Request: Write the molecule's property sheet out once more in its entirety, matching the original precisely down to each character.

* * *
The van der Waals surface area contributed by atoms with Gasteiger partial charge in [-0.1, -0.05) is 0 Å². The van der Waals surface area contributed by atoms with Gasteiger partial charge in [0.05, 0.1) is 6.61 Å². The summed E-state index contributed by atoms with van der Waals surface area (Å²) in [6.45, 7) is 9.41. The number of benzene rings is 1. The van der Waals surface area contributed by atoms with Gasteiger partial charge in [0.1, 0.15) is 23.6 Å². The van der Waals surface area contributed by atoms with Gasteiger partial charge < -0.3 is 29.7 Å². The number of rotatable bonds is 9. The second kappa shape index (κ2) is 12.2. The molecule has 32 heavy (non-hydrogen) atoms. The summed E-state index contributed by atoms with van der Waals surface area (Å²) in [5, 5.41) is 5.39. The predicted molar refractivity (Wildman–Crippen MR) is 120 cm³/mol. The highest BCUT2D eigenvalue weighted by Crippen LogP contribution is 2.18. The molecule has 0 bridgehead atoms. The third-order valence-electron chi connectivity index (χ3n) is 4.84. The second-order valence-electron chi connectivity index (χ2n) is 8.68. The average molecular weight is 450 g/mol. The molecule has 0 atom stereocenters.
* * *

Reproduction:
The van der Waals surface area contributed by atoms with Gasteiger partial charge in [-0.1, -0.05) is 0 Å². The van der Waals surface area contributed by atoms with Gasteiger partial charge in [0.05, 0.1) is 6.61 Å². The summed E-state index contributed by atoms with van der Waals surface area (Å²) in [6.45, 7) is 9.41. The number of benzene rings is 1. The van der Waals surface area contributed by atoms with Gasteiger partial charge in [0.1, 0.15) is 23.6 Å². The van der Waals surface area contributed by atoms with Gasteiger partial charge < -0.3 is 29.7 Å². The number of rotatable bonds is 9. The second kappa shape index (κ2) is 12.2. The molecule has 32 heavy (non-hydrogen) atoms. The summed E-state index contributed by atoms with van der Waals surface area (Å²) in [5, 5.41) is 5.39. The predicted molar refractivity (Wildman–Crippen MR) is 120 cm³/mol. The highest BCUT2D eigenvalue weighted by Crippen LogP contribution is 2.18. The molecule has 0 bridgehead atoms. The third-order valence-electron chi connectivity index (χ3n) is 4.84. The second-order valence-electron chi connectivity index (χ2n) is 8.68. The average molecular weight is 450 g/mol. The molecule has 0 atom stereocenters.